Do you get questions about fats like cooking oils? There are many misconceptions about fats and health and, without knowing the facts, your shoppers may be missing out on the benefits of heart-healthy oils.
For example, did you know that corn oil contains more cholesterol-blocking plant sterols than other cooking oils? Corn oil has four times the sterols of olive oil, forty percent more than canola oil and three times more than vegetable (soybean) oil.ᴬ
Here are some other myths and facts about corn oil, provided by Mazola®:
MYTH: Corn oil isn’t a heart-healthy oil
FACT: Research suggests eating about 1 tablespoon (16 grams) of corn oil daily may reduce the risk of heart disease due to the unsaturated fat and plant sterols content.
MYTH: Corn oil isn’t as healthy as olive oil
FACT: Mazola® Corn Oil contains more cholesterol-blocking plant sterols than other cooking oils. It is 100 percent pure, naturally salt and cholesterol free, and contains vitamin E.
MYTH: Corn oil should only be used for frying
FACT: Mazola® Corn Oil has a high smoke point above 450°F and mild taste, making it appropriate for baking, grilling, sautéing and stir-frying.
Thanks to the Mediterranean diet, extra virgin olive oil often gets the kudos for being the healthiest oil. But a new study reveals that corn oil lowers the “bad” LDL and total cholesterol more than extra-virgin olive oil (EVOO).ᴮ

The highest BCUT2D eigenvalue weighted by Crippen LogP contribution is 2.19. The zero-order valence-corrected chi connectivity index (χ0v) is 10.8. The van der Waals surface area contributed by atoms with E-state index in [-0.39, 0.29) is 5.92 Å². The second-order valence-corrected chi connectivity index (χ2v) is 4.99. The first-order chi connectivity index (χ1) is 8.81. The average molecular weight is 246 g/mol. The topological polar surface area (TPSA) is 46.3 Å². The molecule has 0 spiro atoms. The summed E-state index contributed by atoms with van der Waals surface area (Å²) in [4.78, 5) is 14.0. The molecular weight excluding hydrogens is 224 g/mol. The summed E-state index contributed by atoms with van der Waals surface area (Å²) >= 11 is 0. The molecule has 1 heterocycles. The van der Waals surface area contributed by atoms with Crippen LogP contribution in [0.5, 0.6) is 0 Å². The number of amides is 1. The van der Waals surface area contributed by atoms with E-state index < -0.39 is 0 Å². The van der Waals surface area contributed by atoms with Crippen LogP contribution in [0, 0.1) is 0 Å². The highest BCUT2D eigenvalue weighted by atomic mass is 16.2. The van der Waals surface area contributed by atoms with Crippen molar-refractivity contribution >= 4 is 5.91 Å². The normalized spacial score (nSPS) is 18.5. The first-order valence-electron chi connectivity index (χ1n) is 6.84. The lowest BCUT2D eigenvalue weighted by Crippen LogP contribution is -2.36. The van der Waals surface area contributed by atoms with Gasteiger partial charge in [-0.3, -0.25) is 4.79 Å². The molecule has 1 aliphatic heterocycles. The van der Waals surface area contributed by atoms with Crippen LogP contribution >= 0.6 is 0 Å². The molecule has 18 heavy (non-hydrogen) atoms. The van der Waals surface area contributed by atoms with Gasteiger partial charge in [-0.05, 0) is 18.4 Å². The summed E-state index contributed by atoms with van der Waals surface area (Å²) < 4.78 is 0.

In a study published in the Journal of Clinical Lipidology (December 2014), two groups of subjects were given a balanced diet for 21 days that included three foods made with either a total of 4 tablespoons of corn oil or 4 tablespoons of EVOO. The foods were yogurt, a pumpkin muffin or carrot cake, and a rosemary garlic or wheat dinner roll. Participants who had the four tablespoons of corn oil daily in their food had a lower level of LDL (“bad”) cholesterol at the end of three weeks, as compared to those who consumed the EVOO. The corn oil group also had a lower total cholesterol level. This is because corn oil has more naturally-occurring phytosterols than extra-virgin olive oil, 528 versus 120 milligrams.
And when it comes to cooking, remember that corn oil has a higher smoke point than olive oil –400-450 degrees F for corn oil, versus 325-375 F for olive oil. This, along with a naturally mild taste, makes corn oil more versatile in the kitchen than many cooking oils.
ᴬ Based on analysis of corn oil and 2013 USDA comparison of other cooking oils: Corn oil has plant sterols content of 135.6 mg/serving vs. 30.0 mg/serving for Olive Oil, 40.8 mg/serving for Vegetable Oil, and 93.9 mg/serving for Canola Oil 2.
ᴮ Maki K, Lawless A, Kelley K, Kaden v, Geiger C, Dicklin M. Corn oil improves the plasma lipoprotein lipid proﬁle compared with extra-virgin olive oil consumption in men and women with elevated cholesterol: Results from a randomized feeding trial. J Clin Lipidol. Article in press. Accessed December 10, 2014.